Archive for March, 2018

“You are about to enter an industry that’s filled with narcissistic, egotistical, misanthropic liars and cheats. You’d better find a safe harbor of people you trust. Being an artist is exhausting and nobody appreciates your work to the degree that you want them to… unless you have people around you that say I hear you, I see you, we are in this together, I’m going to help lift you up.”
Ted Hope
Speaking to students at the University of North Carolina School of the Arts 
Amazon Studios’ Ted Hope shares principles of artistic success 

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I’m reading through Ted Hope’s book Hope for Film, From the Frontline of the Independent Cinema Revolutions (the Kindle version which I recommend) and came along this passage that he calls “My formula for the perfect Sundance Film.” I hope you find it helpful. (From pages 78-79.)


1. The protagonist: Center the story around an everyday person, someone the audience can identify with (not a wealthy or an evil type).

2. The plot: The protagonist needs to go through a serious arc, suffer hardship, and then come to some understanding that the audience didn’t expect.

3. Be bold: Show risk-taking in the filmmaking. Make it feel like it may all fall apart, but then save it at the last moment: People should say, “It’s bold.”

4. Be disciplined: If you can’t be bold, be disciplined. If it doesn’t fit the form, cut it out.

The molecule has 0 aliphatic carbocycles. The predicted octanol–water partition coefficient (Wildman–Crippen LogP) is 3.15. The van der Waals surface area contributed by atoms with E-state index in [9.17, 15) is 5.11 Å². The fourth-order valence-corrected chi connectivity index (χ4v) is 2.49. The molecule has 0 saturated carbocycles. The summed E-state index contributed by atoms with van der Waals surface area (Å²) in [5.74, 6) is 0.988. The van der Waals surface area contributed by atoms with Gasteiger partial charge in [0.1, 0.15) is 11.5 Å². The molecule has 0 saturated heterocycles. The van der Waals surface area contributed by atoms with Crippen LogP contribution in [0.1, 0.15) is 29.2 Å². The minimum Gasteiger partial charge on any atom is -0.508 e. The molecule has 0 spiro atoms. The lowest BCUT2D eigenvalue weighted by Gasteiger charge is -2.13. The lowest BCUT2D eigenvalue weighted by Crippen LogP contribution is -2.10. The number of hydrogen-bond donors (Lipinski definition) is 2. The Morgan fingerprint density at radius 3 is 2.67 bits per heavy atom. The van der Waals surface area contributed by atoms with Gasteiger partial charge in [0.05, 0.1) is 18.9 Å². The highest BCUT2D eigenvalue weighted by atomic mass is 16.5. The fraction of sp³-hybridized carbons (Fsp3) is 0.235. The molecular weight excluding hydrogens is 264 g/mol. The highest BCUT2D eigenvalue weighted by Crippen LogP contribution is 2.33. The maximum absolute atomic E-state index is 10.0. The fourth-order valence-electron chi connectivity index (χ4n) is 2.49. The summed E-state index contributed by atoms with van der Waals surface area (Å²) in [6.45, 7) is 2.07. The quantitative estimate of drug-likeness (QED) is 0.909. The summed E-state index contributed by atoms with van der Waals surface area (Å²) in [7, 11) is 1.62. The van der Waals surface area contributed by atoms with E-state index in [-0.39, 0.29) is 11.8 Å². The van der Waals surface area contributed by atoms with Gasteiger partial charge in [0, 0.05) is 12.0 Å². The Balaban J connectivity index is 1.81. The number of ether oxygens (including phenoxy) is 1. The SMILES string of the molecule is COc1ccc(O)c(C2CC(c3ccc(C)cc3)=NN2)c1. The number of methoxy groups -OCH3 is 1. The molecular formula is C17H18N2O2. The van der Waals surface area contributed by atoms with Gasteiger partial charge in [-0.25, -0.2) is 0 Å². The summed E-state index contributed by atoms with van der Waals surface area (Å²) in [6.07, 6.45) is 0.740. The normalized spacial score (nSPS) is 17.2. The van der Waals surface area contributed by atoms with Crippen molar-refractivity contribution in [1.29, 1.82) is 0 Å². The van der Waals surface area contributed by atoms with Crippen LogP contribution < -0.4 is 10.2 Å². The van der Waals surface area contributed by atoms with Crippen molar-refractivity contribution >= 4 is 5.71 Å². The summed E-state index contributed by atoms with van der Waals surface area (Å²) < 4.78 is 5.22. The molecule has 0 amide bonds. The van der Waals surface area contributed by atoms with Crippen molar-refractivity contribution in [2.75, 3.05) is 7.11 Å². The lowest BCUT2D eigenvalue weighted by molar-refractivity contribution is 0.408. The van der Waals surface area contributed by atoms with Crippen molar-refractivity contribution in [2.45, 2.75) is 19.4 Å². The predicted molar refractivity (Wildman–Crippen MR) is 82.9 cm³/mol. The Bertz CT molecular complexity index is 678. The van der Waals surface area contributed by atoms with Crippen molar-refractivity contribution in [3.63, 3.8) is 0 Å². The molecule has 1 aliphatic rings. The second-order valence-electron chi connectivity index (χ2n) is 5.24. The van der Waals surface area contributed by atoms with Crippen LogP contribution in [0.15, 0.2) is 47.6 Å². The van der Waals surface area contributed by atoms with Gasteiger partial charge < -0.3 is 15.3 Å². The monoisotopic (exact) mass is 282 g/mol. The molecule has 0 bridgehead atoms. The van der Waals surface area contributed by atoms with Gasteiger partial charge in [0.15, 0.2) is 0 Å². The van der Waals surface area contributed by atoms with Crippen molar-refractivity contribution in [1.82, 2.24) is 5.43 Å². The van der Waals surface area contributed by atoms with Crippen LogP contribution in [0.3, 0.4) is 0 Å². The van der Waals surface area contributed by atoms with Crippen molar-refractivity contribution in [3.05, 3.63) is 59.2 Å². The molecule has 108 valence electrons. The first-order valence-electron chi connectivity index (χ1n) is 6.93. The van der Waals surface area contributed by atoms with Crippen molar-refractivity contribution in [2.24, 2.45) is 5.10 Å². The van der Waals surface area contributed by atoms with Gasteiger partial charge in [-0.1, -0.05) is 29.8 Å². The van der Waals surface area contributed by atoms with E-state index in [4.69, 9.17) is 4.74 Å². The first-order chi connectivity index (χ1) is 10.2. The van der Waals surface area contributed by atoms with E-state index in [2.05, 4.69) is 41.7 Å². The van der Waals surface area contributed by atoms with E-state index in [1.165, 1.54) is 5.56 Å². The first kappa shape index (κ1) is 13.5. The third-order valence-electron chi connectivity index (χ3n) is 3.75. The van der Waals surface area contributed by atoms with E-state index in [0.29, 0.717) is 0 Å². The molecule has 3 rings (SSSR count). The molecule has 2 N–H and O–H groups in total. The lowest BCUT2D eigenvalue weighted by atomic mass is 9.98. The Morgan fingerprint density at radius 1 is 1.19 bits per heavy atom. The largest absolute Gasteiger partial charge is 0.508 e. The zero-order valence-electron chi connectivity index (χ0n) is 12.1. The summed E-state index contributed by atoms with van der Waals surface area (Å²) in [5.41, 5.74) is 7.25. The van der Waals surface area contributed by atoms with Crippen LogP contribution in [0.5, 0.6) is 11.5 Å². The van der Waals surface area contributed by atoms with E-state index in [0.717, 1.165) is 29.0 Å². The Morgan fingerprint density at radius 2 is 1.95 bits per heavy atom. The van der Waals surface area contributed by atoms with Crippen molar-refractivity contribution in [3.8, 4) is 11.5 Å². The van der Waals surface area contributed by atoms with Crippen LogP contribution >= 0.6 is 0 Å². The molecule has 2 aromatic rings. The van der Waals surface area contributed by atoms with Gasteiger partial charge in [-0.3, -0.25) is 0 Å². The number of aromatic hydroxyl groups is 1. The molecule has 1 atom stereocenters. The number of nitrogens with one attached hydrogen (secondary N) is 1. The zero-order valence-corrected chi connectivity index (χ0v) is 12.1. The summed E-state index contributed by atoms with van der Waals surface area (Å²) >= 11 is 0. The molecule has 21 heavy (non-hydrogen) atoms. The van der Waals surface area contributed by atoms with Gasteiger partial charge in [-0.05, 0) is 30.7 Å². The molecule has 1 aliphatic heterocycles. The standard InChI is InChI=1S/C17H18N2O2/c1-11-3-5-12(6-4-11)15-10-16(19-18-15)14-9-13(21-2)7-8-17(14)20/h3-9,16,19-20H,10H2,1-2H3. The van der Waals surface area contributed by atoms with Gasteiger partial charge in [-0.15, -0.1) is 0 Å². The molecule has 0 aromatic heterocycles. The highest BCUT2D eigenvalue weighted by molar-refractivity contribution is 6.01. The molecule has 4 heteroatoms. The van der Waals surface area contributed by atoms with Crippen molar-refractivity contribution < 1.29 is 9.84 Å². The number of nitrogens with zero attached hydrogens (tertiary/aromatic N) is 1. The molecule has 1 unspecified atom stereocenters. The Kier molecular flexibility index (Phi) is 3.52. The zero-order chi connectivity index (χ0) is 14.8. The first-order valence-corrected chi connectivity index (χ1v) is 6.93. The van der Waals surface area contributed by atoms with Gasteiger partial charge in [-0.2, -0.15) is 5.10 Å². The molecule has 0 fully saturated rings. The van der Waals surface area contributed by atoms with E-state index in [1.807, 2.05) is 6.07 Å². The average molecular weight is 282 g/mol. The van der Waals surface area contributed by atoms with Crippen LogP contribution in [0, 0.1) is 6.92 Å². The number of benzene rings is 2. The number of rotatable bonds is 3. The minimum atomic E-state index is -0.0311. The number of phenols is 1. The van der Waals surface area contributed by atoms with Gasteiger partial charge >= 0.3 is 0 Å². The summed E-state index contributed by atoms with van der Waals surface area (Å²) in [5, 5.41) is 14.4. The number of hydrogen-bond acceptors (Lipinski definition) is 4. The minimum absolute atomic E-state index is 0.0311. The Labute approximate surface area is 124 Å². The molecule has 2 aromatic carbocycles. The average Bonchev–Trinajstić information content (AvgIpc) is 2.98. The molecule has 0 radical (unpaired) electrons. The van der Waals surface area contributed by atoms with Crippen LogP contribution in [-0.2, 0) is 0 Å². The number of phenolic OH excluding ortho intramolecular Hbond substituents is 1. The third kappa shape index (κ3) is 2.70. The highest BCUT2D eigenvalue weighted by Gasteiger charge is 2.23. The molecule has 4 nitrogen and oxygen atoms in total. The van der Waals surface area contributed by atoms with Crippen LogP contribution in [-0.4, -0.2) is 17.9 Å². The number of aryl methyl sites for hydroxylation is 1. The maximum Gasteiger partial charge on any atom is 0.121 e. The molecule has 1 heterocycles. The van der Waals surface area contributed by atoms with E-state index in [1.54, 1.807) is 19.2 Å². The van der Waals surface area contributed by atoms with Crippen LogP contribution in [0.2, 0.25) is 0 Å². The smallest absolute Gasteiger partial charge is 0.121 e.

5. Own your aesthetic: Embrace, even flaunt, your aesthetic and the limits of your aesthetic. Don’t be ashamed of your limitations. Own your choices.

6. Engage bigger issues: The story has to be bigger than the movie itself and should deal with issues of either class conflict, gender conflict, sexual conflict, or other political issues. How do you comment on the world at large while still examining the minute and particular?

7. Cast: You need to cast a few stars or soon-to-be stars, so it should be an ensemble piece that covers generational conflict. You have the old-name actor you’re bringing back and the up-and-comer whom no one had seen yet, along with actors who can move from TV into feature films.

8. Shock value: It needs some moment of audacity, the kind of thing that people will talk about and that might even shock the uninitiated.

9. The right mix: Have a sense of humor about great tragedy— or find the tragedy in the hilarious. Embrace the cocktail; make it at least feel fresh.

10. Leave them wanting more: Shorter is better; 90 minutes is the new 120 (today, 80 is the new 90). No one ever says, “I wish it had been longer” when they leave the theater.



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The work I did with [writer/director Nicole Holofcener] on the Walking and Talking script would set the template for my standard development process with dozens of filmmakers later. In large part, it starts with a series of questions: How do you find the theme? What do you want the big takeaway from the movie to be for the audience? What do you want them to remember intellectually, and what do you want them to feel emotionally? At a certain point, Nicole came up with this image in her mind: The character Amelia (played in the film by Keener) is holding her friend Laura (played by Heche), who is getting married and starting a new way of life, afloat in the water. That, to me, was a baptismal moment of surrender and passage. It was about loving someone so much that you let her go. And that was the big takeaway of the movie in a single visual and heartfelt instant. But it was a process to get there. Once we found this telling scene, and once the theme of love as loss emerged, we had to make sure that the theme emerged elsewhere in the script.
Producer Ted Hope (The Ice Storm)
Hope for Film (with Anthony Kaufman
pp 65-66

Related posts:
Writing from Theme
Sheldon Turner on Theme
John Carpenter on Theme 
Diablo Cody on Theme 
Ryan Coogler on the Theme of Black Panther 

Scott W. Smith

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